My 6 year old won't go to sleep because it's BORING!
My 6 year old refuses to sleep because it's BORING!
Posted May 17, 2009
In response to my recent posting on teaching an older child how to fall asleep on her own, a reader wrote:
Recently, our 6 year old has started to have a very difficult time falling asleep. He actively tries not to, complaining that sleep is boring and that he doesn't know how to go to sleep. Advice?
If you, your son, and I were sitting down together, I would start by collecting more information so that I could get a better sense of what the problem was, and try to understand whether he resists going to bed because he feels he has better things to do than sleep (but once in bed he is able to fall asleep quickly), or because he is just not able to fall asleep, and finds himself lying awake in bed long after the lights have been turned out. I would then review his schedule to find out how much sleep time he is being given over the course of a 24 hour day (as a general rule, a 6 year old needs between 9 ½ -10 ½ hours sleep/day). If he regularly wakes up at 7 AM, and is put to bed at 7:30 PM, it would be very surprising if he was able to fall asleep promptly, because he simply shouldn't be sleepy enough. If it turned out that he was being given a 90 minute nap in his afterschool program, or catching a couple 20 minute catnaps in the car while being driven from place to place, this too would impact how sleepy he would be at the designated bedtime. And as we all know, lying in bed in a dark room just staring at the ceiling gets very boring very quickly.
I would also want to understand whether his schedule during the week was different from his schedule on weekends. If he is staying up later on Fridays and Saturdays and then allowed to sleep in until 9-10 AM on Saturday and Sunday mornings, the whole issue of circadian phase delay (which I have discussed in previous posts) becomes a factor, meaning that the child's internal body clock becomes disconnected from that of the environment, similar to what occurs when one travels across time zones. This causes problems in waking up at the desired time in the morning, and also makes it very difficult to fall asleep in the evening. With the internal clock 2-3 hours delayed, the child finds himself in that part of the internal body clock's cycle known as "the forbidden zone", during which it is almost impossible to fall asleep, unless one is significantly sleep deprived.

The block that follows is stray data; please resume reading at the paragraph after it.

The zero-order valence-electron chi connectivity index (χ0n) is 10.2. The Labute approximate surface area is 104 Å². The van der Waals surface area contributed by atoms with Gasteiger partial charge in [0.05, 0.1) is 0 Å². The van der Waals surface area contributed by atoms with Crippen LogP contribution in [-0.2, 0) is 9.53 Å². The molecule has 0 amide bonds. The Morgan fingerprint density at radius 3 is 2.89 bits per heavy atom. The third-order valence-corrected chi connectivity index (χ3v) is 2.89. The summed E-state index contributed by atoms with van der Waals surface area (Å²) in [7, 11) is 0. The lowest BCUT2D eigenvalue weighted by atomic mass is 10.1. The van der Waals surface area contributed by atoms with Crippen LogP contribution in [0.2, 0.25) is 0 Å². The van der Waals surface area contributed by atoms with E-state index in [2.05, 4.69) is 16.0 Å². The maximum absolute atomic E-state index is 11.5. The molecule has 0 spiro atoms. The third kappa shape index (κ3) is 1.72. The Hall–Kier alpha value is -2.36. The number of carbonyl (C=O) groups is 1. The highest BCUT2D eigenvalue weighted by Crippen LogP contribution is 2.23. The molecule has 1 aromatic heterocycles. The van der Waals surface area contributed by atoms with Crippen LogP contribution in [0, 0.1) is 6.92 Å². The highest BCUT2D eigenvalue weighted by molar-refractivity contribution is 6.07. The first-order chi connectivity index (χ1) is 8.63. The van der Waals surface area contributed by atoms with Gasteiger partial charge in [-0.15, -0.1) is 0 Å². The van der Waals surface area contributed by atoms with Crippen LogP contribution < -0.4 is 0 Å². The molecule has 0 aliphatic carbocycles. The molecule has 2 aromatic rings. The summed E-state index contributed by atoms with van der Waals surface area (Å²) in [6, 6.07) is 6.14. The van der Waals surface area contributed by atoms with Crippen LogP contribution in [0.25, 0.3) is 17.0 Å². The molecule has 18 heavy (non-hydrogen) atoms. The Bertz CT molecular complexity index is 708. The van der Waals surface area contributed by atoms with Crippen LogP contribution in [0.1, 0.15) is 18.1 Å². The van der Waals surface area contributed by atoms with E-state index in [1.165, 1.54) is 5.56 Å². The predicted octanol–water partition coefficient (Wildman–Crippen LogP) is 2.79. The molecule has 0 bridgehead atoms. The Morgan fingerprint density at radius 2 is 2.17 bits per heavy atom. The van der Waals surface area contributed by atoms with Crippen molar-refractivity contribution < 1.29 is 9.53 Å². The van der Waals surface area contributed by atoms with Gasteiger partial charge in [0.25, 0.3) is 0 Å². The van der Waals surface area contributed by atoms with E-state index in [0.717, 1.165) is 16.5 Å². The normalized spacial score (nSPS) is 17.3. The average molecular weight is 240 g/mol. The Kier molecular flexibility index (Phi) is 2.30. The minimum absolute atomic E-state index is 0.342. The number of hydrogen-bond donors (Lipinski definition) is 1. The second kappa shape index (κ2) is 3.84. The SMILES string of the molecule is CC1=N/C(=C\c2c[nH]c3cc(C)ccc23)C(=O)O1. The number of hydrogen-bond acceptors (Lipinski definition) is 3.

It would be important to understand what else the child was complaining about. Is it only boredom, or is there something else going on? Is he jealous of his older brother, who gets to stay up and watch American Idol? Are his parents spending less time with him, because of a new job or new sibling, and is this just his way of asking for more time with them? Is there a component of underlying anxiety driving his resistance to going to bed? Are there distractions in his bedroom that are making it difficult to unwind and fall asleep?
To try and make bedtime less of a struggle, the first interventions I usually recommend is to put the child on a regular schedule, and to make sure that he is not being expected to sleep longer than he actually needs or is capable of. I also recommend making the bedroom as conducive to sleep as possible, by removing any hindrances to sleep from it (such as bright light, TV, pets, video games). Once the schedule has been adjusted, and it seems as though there is more of a behavioral issue, that can be addressed in a way consistent with the family's culture and what the parents feel to be most appropriate. One approach might be to devote more focused time to the child in the evening, if that is what he is seeking. Another might be insisting that the child go to bed at the designated bedtime (after all, parents need quiet time alone, too!), though if not sleepy, to be allowed to read quietly to himself with a low wattage reading light until he is ready to fall asleep.
Dennis Rosen, M.D.
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